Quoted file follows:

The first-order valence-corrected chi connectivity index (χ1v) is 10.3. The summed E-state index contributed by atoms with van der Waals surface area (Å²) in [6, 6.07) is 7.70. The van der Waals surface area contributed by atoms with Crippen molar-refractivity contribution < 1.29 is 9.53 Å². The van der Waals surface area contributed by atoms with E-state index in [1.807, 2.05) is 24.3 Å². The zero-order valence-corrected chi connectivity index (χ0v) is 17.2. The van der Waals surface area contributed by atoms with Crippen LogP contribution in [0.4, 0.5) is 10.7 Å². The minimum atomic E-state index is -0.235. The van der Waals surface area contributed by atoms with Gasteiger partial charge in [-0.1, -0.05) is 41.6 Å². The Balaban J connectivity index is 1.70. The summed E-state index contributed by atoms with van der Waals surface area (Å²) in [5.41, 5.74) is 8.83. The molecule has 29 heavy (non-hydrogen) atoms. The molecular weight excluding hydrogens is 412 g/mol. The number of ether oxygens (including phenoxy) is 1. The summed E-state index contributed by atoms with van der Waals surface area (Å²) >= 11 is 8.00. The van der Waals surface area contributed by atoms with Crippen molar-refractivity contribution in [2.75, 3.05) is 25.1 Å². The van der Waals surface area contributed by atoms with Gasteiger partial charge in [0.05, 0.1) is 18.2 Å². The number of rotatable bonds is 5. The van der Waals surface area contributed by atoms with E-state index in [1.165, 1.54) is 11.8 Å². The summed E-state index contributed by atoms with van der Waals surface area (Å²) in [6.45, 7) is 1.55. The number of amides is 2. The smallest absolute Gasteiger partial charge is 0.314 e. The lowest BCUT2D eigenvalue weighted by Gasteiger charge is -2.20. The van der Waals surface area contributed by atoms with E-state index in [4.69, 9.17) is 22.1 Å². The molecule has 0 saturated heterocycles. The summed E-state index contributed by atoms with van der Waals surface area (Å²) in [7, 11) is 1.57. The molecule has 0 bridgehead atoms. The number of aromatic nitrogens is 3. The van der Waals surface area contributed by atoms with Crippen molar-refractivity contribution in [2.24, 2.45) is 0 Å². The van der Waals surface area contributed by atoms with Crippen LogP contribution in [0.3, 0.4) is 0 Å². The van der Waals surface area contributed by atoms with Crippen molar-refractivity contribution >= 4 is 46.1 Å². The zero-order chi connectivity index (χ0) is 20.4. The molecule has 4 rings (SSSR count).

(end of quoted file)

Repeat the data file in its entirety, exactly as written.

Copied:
The first-order valence-corrected chi connectivity index (χ1v) is 10.3. The summed E-state index contributed by atoms with van der Waals surface area (Å²) in [6, 6.07) is 7.70. The van der Waals surface area contributed by atoms with Crippen molar-refractivity contribution < 1.29 is 9.53 Å². The van der Waals surface area contributed by atoms with E-state index in [1.807, 2.05) is 24.3 Å². The zero-order valence-corrected chi connectivity index (χ0v) is 17.2. The van der Waals surface area contributed by atoms with Crippen LogP contribution in [0.4, 0.5) is 10.7 Å². The minimum atomic E-state index is -0.235. The van der Waals surface area contributed by atoms with Gasteiger partial charge in [-0.1, -0.05) is 41.6 Å². The Balaban J connectivity index is 1.70. The summed E-state index contributed by atoms with van der Waals surface area (Å²) in [5.41, 5.74) is 8.83. The molecule has 29 heavy (non-hydrogen) atoms. The molecular weight excluding hydrogens is 412 g/mol. The number of ether oxygens (including phenoxy) is 1. The summed E-state index contributed by atoms with van der Waals surface area (Å²) >= 11 is 8.00. The van der Waals surface area contributed by atoms with Crippen molar-refractivity contribution in [2.75, 3.05) is 25.1 Å². The van der Waals surface area contributed by atoms with Gasteiger partial charge in [0.05, 0.1) is 18.2 Å². The number of rotatable bonds is 5. The van der Waals surface area contributed by atoms with E-state index in [1.165, 1.54) is 11.8 Å². The summed E-state index contributed by atoms with van der Waals surface area (Å²) in [6.45, 7) is 1.55. The number of amides is 2. The smallest absolute Gasteiger partial charge is 0.314 e. The lowest BCUT2D eigenvalue weighted by Gasteiger charge is -2.20. The van der Waals surface area contributed by atoms with E-state index in [4.69, 9.17) is 22.1 Å². The molecule has 0 saturated heterocycles. The summed E-state index contributed by atoms with van der Waals surface area (Å²) in [7, 11) is 1.57. The molecule has 0 bridgehead atoms. The number of aromatic nitrogens is 3. The van der Waals surface area contributed by atoms with Crippen molar-refractivity contribution in [2.24, 2.45) is 0 Å². The van der Waals surface area contributed by atoms with Crippen LogP contribution in [0.3, 0.4) is 0 Å². The van der Waals surface area contributed by atoms with Crippen molar-refractivity contribution >= 4 is 46.1 Å². The zero-order chi connectivity index (χ0) is 20.4. The molecule has 4 rings (SSSR count).